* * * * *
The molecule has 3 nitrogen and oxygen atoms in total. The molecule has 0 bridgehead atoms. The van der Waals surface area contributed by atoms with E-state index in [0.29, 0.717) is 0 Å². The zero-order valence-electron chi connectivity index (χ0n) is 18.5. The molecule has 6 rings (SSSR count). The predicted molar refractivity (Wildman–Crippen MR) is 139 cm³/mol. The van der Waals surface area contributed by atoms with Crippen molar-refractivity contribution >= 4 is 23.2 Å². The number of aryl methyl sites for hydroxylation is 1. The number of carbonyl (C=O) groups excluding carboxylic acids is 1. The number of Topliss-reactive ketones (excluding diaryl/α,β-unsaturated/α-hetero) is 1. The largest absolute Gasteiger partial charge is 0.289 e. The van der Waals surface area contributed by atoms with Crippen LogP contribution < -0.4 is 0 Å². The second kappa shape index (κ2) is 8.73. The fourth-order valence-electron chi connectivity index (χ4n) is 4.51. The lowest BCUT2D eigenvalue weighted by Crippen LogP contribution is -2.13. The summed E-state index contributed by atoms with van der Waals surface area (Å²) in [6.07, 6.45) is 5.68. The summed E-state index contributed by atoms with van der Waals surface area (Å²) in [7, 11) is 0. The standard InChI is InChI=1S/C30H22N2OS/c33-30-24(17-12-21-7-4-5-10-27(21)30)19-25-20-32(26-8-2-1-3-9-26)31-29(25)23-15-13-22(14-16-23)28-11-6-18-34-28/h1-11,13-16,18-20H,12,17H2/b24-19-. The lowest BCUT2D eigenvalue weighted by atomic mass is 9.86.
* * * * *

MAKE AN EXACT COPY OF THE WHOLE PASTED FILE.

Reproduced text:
The molecule has 3 nitrogen and oxygen atoms in total. The molecule has 0 bridgehead atoms. The van der Waals surface area contributed by atoms with E-state index in [0.29, 0.717) is 0 Å². The zero-order valence-electron chi connectivity index (χ0n) is 18.5. The molecule has 6 rings (SSSR count). The predicted molar refractivity (Wildman–Crippen MR) is 139 cm³/mol. The van der Waals surface area contributed by atoms with Crippen molar-refractivity contribution >= 4 is 23.2 Å². The number of aryl methyl sites for hydroxylation is 1. The number of carbonyl (C=O) groups excluding carboxylic acids is 1. The number of Topliss-reactive ketones (excluding diaryl/α,β-unsaturated/α-hetero) is 1. The largest absolute Gasteiger partial charge is 0.289 e. The van der Waals surface area contributed by atoms with Crippen LogP contribution < -0.4 is 0 Å². The second kappa shape index (κ2) is 8.73. The fourth-order valence-electron chi connectivity index (χ4n) is 4.51. The lowest BCUT2D eigenvalue weighted by Crippen LogP contribution is -2.13. The summed E-state index contributed by atoms with van der Waals surface area (Å²) in [6.07, 6.45) is 5.68. The summed E-state index contributed by atoms with van der Waals surface area (Å²) in [7, 11) is 0. The standard InChI is InChI=1S/C30H22N2OS/c33-30-24(17-12-21-7-4-5-10-27(21)30)19-25-20-32(26-8-2-1-3-9-26)31-29(25)23-15-13-22(14-16-23)28-11-6-18-34-28/h1-11,13-16,18-20H,12,17H2/b24-19-. The lowest BCUT2D eigenvalue weighted by atomic mass is 9.86.